Limestone (more accurately slaked lime) solution is traditionally used in quite a few Thai recipes. The same limestone paste with a curiously pink hue was part of the betel chewing culture in the olden days and, therefore, a household ingredient. Tinted limestone paste (pun daeng or ปูนแดง) is mixed with water and left undisturbed to allow the limestone particles to settle at the bottom thereby creating a clear separation between the limestone itself and the translucent solution. It’s the alkalinity of the clear limestone solution that Thai cooks have used to create enduring crispness in fried batter or pastry/dough as well as firm, crunchy texture in pickled or candied fruits or vegetables.
* Limestone is made from creating Calcium Oxide (CaO) from Calcium Carbonate (CaCO3) through heat. Calcium Oxide, also known as unslaked lime or quick lime, is dangerous. It needs to be slaked with water first in order to be used in food. Slaked lime after evaporation becomes Calcium Hydroxide, a white powder.
* When this white powder is mixed with a small amount of water, it creates a paste that is used in betel chewing. The pink hue you see in pink limestone paste (ปูนแดง) is derived from an addition of turmeric. Adding turmeric to limestone achieves two things:
1. The acidity of turmeric offsets the alkalinity of limestone making it safer to chew.
2. Betel chewers generally regard the addition of turmeric as an improvement to the taste and fragrance of limestone paste. The pink color, therefore, is only an unintentional byproduct created by the interaction between turmeric and limestone.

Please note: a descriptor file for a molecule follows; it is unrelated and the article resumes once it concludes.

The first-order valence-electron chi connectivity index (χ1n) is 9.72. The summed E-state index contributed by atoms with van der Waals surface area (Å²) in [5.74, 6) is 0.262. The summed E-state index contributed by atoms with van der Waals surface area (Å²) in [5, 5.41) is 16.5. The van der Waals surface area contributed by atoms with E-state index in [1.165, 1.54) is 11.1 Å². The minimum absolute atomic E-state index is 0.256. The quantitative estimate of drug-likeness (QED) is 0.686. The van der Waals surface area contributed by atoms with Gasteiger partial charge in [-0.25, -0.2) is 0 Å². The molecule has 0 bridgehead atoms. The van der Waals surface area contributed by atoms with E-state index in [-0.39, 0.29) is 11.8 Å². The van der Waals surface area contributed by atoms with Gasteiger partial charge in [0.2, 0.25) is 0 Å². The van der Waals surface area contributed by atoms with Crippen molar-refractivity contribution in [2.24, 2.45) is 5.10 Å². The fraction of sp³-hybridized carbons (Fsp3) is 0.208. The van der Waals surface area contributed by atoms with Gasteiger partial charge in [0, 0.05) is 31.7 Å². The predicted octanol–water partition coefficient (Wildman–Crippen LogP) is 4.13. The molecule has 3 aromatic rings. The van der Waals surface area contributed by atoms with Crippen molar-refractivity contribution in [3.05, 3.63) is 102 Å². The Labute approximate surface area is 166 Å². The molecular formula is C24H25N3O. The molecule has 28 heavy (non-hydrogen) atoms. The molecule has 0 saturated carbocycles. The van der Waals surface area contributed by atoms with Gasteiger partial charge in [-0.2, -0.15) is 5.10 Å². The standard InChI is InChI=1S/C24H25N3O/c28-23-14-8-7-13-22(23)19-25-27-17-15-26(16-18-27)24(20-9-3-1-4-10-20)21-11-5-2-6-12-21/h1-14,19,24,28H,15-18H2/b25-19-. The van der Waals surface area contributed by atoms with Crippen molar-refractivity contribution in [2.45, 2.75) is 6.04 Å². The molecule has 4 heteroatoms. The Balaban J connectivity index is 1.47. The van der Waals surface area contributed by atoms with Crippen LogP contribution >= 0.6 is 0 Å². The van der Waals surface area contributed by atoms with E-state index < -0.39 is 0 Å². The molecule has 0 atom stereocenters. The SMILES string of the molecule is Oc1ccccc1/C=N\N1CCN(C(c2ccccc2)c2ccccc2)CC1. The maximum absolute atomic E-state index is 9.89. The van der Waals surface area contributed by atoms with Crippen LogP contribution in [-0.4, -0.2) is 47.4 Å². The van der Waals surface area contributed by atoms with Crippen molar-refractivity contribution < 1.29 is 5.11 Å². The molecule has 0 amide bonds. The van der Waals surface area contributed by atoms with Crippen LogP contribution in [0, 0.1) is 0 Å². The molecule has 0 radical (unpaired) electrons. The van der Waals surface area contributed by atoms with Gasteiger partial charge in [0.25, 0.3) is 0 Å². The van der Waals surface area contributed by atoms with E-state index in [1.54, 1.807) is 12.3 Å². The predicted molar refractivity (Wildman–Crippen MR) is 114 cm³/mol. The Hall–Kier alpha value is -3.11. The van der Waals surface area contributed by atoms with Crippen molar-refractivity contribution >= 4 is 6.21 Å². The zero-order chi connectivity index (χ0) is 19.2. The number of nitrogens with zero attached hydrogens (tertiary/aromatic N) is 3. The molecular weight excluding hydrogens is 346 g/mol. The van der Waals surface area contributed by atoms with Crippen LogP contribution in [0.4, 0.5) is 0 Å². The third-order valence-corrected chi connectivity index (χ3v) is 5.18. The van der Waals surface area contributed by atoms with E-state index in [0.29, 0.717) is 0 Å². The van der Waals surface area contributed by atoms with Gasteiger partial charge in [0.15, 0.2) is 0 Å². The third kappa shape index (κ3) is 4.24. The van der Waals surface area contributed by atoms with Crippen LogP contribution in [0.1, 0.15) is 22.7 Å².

* This means that you can benefit from a solution of water and Calcium Hydroxide in white powder form (food-grade lime) in the same way you would from the pink limestone paste used in Thai cooking (unless your purpose is to chew it instead of using it in a recipe). There’s nothing magical about the pink limestone. The reason some Thai recipes specify pink limestone solution is because that’s the most common form in which Calcium Hydroxide exists in our culture when it comes to cooking.
* The saturation point of limestone solution is 1.5 grams of Calcium Hydroxide per one liter of water.
* If you can get a hold of Thai-style pink limestone paste (available in Thai or Southeast Asian grocery stores, both brick & mortar and online), just mix the paste with enough water to create a saturated limestone solution. What you’ll get first is a pink, cloudy liquid. It should take about 30 minutes for the limestone particles to sink to the bottom of the container. The clear solution is what you use in the recipe.
* Limestone solution prepared this way can be kept in a glass jar, at room temperature, for close to a decade! Once the limestone has lost its potency, you need to add more of either the traditional Thai pink limestone paste or food-grade lime powder to the solution.
* You know when limestone solution has lost its potency when:
1. After a vigorous shake, the limestone particles sink to the bottom immediately. Once shaken, potent limestone is supposed to stay suspended for at least 20 minutesbefore sinking to the bottom.
2. When not in use, limestone solution that is still potent will have tiny white flakes floating on the surface. The absence of these little white flakes means the limestone is no longer suitable to use in the recipe.
In the past, I have introduced a few batter-fried dishes to you wherein limestone solution would have been used. Instead, a mixture of some form of liquid and baking soda is called for. This is because baking soda, when mixed with water, represents the closest thing to limestone. The two are not interchangeable as baking soda or Sodium Bicarbonate (NaHCO3) does not exactly replicate the effects of limestone, and cannot be used with success in some applications in which limestone solution is used, e.g. pickling liquid. But in the case of batter-fried dishes, baking soda, thanks to its alkalinity, can be used to achieve an acceptable level of the much-desired crispiness and lightness.